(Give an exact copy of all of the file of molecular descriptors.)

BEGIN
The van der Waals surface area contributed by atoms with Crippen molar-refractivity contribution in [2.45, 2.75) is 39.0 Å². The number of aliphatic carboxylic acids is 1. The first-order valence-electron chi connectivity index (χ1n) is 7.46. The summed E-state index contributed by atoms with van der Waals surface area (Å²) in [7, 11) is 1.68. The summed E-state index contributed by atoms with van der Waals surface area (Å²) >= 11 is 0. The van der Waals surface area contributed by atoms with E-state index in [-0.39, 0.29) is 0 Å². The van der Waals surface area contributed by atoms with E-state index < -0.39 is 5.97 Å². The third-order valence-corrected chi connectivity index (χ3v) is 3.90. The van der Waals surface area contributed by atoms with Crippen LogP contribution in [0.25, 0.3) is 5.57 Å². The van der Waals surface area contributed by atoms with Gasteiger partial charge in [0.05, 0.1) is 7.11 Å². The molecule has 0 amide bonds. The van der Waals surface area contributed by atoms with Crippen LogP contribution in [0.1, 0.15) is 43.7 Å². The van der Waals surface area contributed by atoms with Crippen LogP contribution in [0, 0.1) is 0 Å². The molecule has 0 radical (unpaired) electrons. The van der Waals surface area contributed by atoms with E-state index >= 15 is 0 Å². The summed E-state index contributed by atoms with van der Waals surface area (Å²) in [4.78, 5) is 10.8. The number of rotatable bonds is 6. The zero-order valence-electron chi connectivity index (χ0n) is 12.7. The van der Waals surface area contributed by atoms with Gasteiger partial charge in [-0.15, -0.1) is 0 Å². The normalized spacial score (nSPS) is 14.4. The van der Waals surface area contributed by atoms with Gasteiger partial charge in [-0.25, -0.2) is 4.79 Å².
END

The van der Waals surface area contributed by atoms with Crippen molar-refractivity contribution in [2.45, 2.75) is 39.0 Å². The number of aliphatic carboxylic acids is 1. The first-order valence-electron chi connectivity index (χ1n) is 7.46. The summed E-state index contributed by atoms with van der Waals surface area (Å²) in [7, 11) is 1.68. The summed E-state index contributed by atoms with van der Waals surface area (Å²) >= 11 is 0. The van der Waals surface area contributed by atoms with E-state index in [-0.39, 0.29) is 0 Å². The van der Waals surface area contributed by atoms with E-state index < -0.39 is 5.97 Å². The third-order valence-corrected chi connectivity index (χ3v) is 3.90. The van der Waals surface area contributed by atoms with Crippen LogP contribution in [0.25, 0.3) is 5.57 Å². The van der Waals surface area contributed by atoms with Gasteiger partial charge in [0.05, 0.1) is 7.11 Å². The molecule has 0 amide bonds. The van der Waals surface area contributed by atoms with Crippen LogP contribution in [0.1, 0.15) is 43.7 Å². The van der Waals surface area contributed by atoms with Crippen LogP contribution in [0, 0.1) is 0 Å². The molecule has 0 radical (unpaired) electrons. The van der Waals surface area contributed by atoms with E-state index >= 15 is 0 Å². The summed E-state index contributed by atoms with van der Waals surface area (Å²) in [4.78, 5) is 10.8. The number of rotatable bonds is 6. The zero-order valence-electron chi connectivity index (χ0n) is 12.7. The van der Waals surface area contributed by atoms with Gasteiger partial charge in [-0.15, -0.1) is 0 Å². The normalized spacial score (nSPS) is 14.4. The van der Waals surface area contributed by atoms with Gasteiger partial charge in [-0.25, -0.2) is 4.79 Å².